Wednesday, July 4, 2012

Parvum Opus 395: Plundering the Depths

Dulce, utile, et decorum est pro patria scribere


It’s been months since I wrote a Parvum Opus, partly because I’ve been especially busy, with more students than usual, and I also got five books into print. Although today is a holiday and I’ve taken the day off from energy drinks, I was prodded into writing another PO today, on the Fourth of July, by two things.

One, Dave DaBee sent me a New York Times article about a young man’s journey away from semicolons and back again. I have my own semicolon story. On my first editing job, as assistant editor at the University of Tulsa publications office, my boss, the editor, said semicolons essentially don’t exist. Her theory was that we do not use semicolons when we speak. But I thought then as now that you might as well say periods and colons don’t exist, nor hyphens nor en dashes and em dashes. I know full well that I feel a difference between a comma and a semicolon when I speak. That woman also didn’t like “over” with numbers, as in “It’s over 100 degrees today” or “It costs over $500”; she said “over” didn’t make sense. But this common idiomatic preposition meaning “more than” is not confusing to anyone.

Later I had another editor who objected to sentences starting with “There is / are ...”. For example, I had to change sentences such as “There are objections to semicolons” to “Objections to semicolons exist”.

Another editor objected to “per” and insisted on the English “a”, as in “Corn is $1 a dozen today”.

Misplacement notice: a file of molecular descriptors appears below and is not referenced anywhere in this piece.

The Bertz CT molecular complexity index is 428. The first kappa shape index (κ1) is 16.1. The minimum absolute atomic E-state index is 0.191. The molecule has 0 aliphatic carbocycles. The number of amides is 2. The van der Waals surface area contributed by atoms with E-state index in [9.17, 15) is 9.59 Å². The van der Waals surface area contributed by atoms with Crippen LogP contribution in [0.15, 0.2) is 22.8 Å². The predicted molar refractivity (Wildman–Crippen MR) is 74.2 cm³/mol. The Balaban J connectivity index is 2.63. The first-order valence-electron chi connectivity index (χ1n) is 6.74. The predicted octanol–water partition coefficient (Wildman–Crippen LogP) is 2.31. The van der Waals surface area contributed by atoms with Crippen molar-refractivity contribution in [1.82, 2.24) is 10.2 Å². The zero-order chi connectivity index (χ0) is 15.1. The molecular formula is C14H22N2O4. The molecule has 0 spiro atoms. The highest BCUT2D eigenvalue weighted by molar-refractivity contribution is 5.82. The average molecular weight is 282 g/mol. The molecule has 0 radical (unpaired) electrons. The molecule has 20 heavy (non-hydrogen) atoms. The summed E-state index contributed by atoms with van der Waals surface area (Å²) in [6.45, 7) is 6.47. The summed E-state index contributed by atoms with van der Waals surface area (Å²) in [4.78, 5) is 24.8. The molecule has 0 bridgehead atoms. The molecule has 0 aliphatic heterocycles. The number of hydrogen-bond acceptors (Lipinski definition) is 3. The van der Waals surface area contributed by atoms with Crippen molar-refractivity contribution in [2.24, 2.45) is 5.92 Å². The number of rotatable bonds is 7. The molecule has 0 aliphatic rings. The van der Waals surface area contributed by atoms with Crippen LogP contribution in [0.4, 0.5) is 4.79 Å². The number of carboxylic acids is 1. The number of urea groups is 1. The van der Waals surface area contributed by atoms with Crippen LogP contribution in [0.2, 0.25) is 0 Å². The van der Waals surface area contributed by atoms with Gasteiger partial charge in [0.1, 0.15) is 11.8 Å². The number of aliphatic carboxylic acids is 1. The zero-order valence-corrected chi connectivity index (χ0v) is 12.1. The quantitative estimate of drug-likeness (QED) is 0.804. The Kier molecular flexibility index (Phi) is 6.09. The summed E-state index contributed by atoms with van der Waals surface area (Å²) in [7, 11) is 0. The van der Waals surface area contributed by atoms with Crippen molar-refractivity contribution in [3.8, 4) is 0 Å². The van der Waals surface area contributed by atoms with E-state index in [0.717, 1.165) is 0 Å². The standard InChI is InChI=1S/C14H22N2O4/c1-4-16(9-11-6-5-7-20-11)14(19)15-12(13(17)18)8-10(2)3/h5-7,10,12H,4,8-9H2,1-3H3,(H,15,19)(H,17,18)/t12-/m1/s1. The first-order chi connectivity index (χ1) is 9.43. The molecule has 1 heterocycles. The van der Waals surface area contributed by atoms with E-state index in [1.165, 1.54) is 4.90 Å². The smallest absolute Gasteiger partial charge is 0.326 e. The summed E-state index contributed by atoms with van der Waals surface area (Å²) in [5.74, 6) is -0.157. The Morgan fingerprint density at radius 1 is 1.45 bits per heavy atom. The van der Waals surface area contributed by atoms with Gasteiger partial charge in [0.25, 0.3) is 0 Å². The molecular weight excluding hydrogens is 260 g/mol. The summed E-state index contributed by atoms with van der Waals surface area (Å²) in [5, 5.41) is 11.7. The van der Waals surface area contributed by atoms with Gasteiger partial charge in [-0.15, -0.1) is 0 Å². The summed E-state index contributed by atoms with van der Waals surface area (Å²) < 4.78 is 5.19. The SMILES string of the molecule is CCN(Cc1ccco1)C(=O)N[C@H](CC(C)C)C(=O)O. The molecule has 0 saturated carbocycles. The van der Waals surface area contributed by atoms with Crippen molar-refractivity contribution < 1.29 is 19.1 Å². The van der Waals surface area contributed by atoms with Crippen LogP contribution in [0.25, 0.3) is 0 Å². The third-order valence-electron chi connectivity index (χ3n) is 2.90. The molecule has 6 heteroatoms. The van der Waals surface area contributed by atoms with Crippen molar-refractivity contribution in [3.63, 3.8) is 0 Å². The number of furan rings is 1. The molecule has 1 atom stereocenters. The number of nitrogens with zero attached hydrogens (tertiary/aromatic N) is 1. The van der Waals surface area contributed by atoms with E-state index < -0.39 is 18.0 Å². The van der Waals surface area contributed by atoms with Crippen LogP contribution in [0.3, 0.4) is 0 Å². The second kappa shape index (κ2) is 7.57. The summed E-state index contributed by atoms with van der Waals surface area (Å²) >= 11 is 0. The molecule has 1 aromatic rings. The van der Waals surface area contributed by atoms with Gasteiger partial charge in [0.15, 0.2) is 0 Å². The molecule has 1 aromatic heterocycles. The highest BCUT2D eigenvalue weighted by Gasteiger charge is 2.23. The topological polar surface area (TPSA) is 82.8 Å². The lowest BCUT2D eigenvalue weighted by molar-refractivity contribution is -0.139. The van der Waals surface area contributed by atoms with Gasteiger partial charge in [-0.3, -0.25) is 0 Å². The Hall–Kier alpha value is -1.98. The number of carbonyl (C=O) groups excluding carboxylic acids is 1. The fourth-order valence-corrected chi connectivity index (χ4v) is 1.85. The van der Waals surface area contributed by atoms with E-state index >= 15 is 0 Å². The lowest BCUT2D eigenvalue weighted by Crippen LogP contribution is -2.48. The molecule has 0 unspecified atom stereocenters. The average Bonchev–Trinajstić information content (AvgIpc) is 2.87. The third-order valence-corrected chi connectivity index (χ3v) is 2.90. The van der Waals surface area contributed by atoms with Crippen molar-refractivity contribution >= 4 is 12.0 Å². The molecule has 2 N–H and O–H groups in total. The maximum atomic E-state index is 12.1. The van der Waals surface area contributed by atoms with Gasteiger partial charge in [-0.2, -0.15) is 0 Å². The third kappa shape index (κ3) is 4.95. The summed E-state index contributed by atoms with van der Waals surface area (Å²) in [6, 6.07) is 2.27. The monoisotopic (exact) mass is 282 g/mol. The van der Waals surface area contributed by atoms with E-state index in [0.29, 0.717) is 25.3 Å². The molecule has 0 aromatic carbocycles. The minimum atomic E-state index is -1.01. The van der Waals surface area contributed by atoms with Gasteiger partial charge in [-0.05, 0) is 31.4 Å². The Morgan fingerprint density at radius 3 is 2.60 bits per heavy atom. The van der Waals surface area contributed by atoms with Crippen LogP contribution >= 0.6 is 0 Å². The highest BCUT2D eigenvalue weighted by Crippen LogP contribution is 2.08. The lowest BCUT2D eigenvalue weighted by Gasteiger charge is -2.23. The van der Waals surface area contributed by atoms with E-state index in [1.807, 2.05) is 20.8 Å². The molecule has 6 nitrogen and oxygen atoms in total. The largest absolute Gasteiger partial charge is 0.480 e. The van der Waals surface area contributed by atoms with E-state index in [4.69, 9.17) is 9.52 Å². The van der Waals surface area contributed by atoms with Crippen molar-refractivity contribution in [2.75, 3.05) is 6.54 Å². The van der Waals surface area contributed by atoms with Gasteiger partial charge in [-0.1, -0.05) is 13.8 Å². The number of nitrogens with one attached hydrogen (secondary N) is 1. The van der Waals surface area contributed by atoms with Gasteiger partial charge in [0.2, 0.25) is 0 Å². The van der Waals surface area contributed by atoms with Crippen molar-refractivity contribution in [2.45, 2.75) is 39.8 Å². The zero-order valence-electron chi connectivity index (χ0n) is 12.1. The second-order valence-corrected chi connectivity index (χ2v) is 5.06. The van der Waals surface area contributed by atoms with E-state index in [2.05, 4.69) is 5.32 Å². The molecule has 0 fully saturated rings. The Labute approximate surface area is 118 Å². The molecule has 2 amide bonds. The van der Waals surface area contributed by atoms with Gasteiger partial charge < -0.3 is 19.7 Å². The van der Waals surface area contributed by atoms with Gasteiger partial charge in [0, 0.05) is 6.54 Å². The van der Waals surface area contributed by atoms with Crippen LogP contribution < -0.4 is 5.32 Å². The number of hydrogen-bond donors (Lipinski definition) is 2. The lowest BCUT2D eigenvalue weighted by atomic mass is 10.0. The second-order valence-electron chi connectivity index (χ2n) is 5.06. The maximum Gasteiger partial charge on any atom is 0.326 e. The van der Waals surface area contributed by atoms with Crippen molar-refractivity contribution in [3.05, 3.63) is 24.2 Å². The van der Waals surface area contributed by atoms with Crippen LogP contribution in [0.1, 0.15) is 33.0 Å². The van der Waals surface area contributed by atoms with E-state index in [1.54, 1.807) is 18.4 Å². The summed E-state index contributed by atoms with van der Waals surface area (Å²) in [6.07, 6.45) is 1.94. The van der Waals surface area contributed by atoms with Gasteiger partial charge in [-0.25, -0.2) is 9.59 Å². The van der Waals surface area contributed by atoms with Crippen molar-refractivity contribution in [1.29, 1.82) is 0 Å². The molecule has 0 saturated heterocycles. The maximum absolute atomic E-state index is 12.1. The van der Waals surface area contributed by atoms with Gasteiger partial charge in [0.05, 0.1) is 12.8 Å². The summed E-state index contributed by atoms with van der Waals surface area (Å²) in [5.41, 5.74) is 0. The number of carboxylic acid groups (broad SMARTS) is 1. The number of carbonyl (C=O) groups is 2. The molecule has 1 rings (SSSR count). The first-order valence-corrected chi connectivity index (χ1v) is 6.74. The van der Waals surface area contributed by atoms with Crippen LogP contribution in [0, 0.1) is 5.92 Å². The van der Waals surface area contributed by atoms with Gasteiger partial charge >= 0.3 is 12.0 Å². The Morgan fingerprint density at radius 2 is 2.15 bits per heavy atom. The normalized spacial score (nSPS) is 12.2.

To be fair, they were good editors and I learned from all of them. I just didn’t always agree with them. But editors have their quirks, and writers and proofreaders and assistant editors have to accommodate them.

The second PO trigger is that since CreateSpace, the online publishing service I’m using for my books, introduced European distribution, I have actually sold a copy of Parvum Opus Volume I in Europe; don’t know where or to whom; could it be someone on this mailing list? Anyway, thanx and a tip of the Revolutionary tricorne.

If for no other reason, I shouldn’t have neglected PO for so long because I received more good contributions from Mike Sykes, and here they are, in blue.

·         Why does télécharger mean download? Of course to the English ear it sounds like you’re recharging something.

True. But the answer to your question is that, in French, charger is the word for 'load'.

·         Every once in a while there’s a flap about changing English spelling to a phonetic system. But whose English pronunciation are you going to attempt to reproduce? The Queen of England or Bostonian John Kennedy? A Southern belle or an Irishman?

Aye, there's the rub. What makes the problem even worse is that pronunciation also varies over time. I believe someone has shown that aforesaid queen's pronunciation has changed since she came to the throne. Not to mention the Great Vowel Shift.
            I once attended a performance of Julius Caesar presented as it would have been in the Bard's day, and it was quite difficult to follow.
An extra thanks to Mike for mentioning the Great Vowel Shift.
·         Re his discussion of Starbucks’ names for coffee sizes, read this story from Not Always Right and get back to me: How to Show-Up a Show-Off. Quote: “She probably looked at you, assumed you were a man, and was therefore completely confused by your non-fat non-sugar orange mocha chip frappuccino order. Real men drink real coffee.” Real men drink it straight. OK, I’m willing to concede that real men sometimes like sweet drinks.
I'm not.


We should start collecting the crazy autocorrect spellings that pop up on not so smart phones. This story is from, by Randy Cassingham.